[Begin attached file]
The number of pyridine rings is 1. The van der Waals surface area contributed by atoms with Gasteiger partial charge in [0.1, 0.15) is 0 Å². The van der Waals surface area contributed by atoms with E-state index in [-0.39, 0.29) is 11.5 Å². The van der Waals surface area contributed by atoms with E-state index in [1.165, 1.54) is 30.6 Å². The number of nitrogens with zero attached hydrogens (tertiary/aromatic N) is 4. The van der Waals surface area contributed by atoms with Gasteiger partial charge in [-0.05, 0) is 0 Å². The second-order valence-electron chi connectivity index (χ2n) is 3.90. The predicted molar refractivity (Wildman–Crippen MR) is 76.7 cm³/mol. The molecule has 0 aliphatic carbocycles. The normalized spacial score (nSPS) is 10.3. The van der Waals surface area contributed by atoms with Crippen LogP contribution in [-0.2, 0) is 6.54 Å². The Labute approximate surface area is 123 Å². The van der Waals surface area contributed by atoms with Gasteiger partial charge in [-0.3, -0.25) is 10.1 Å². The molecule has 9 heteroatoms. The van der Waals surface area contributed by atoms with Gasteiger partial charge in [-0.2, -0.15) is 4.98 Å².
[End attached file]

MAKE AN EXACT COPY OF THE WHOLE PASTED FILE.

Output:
The number of pyridine rings is 1. The van der Waals surface area contributed by atoms with Gasteiger partial charge in [0.1, 0.15) is 0 Å². The van der Waals surface area contributed by atoms with E-state index in [-0.39, 0.29) is 11.5 Å². The van der Waals surface area contributed by atoms with E-state index in [1.165, 1.54) is 30.6 Å². The number of nitrogens with zero attached hydrogens (tertiary/aromatic N) is 4. The van der Waals surface area contributed by atoms with Gasteiger partial charge in [-0.05, 0) is 0 Å². The second-order valence-electron chi connectivity index (χ2n) is 3.90. The predicted molar refractivity (Wildman–Crippen MR) is 76.7 cm³/mol. The molecule has 0 aliphatic carbocycles. The normalized spacial score (nSPS) is 10.3. The van der Waals surface area contributed by atoms with Crippen LogP contribution in [-0.2, 0) is 6.54 Å². The Labute approximate surface area is 123 Å². The van der Waals surface area contributed by atoms with Gasteiger partial charge in [-0.3, -0.25) is 10.1 Å². The molecule has 9 heteroatoms. The van der Waals surface area contributed by atoms with Gasteiger partial charge in [-0.2, -0.15) is 4.98 Å².